Agree to Disagree

The University of Richmond’s Thad Williamson and I have our first in a monthly series of Agree to Disagree columns now online at

The topic is the War and what the nation’s course should be.

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2 responses to “Agree to Disagree”

  1. E M Risse Avatar
    E M Risse

    Note: This is a Virginia centric Blog but the topic of this discussion was addressed at Bacons Rebellion back in March 2003 (“Three Questions” 24 March)and the questions have never been answered. Furthermore, the solution impacts every citizen of Vriginia.

    We agree with Mr. Leahy on Iraq: Retreat is not the answer but what is?

    The Iraq flag gives a clue. Iraq is really three places, three Regions, three Beta New Urban Regions.

    We referred to the three parts of Iraq defined by the two no-fly zones in 2003. WaPo’s page two data “Fraying Nation, Divided Options” on 13 May spells out the problem and suggests the answer:

    Iraq is not a nation-state.

    Iraq was smashed together for administrative expediency by the French and British.

    The entire world could use a Fundamental Chage in borders but the need is most stark between the Mediterraniean to the South China Sea.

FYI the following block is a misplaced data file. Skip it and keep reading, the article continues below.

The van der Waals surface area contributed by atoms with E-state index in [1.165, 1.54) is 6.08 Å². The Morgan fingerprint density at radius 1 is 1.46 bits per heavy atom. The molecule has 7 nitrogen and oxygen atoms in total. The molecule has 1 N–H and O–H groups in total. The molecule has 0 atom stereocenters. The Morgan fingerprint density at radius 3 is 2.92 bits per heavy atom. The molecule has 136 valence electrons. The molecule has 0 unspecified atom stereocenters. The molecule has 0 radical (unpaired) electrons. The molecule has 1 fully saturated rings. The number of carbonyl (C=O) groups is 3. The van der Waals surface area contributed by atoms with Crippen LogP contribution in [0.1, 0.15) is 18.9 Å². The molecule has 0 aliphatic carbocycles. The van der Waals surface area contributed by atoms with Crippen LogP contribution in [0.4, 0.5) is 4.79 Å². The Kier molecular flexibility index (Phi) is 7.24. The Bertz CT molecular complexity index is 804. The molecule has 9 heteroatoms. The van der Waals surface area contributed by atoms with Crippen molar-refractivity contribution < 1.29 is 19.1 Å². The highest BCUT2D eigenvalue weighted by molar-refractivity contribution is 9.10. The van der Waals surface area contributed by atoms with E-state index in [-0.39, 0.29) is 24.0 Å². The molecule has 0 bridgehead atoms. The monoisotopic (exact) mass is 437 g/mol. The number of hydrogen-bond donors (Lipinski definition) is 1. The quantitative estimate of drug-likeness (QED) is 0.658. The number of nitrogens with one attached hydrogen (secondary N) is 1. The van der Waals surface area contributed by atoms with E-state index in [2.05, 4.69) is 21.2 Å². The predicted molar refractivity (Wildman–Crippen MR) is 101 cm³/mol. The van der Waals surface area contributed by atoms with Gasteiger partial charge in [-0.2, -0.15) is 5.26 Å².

How do we solve Iraq and Afghanastan? The way Yugoslavia was solved. One friend just bought a summer place in Croatia, anther went hiking there last month and a third is doing business in Slovenia. Unheard of before the break up.

    The UN / NATO / US-Canada-Austrailia / need to lead in the evolution of Blanced Regions (New Urban and Urban Support) and then let them decide how (or if) the want to agglomerate into nation-states.


  2. Anonymous Avatar

    How about doing something local next time and collaborating on an AGREE TO DISAGREE column on the Virginia Performing Arts Foundation’s arts center… before the June 1st groundbreaking?

    In particular, the burning questions addressed here that no one in the press wants to talk about:

    VAPAF might be a really educational subject for Dr. Williamson and his “Urban Governance” class to dive into on their URbanstudies blog, as well. Considering that the public-private partnership’s “tax and spend” efforts have become nationally-notorious, it should be most enlightening for students.

    Keep up the good work, Norm. Even when I don’t agree, I’m always engaged. Thanks, Don c/o Save Richmond

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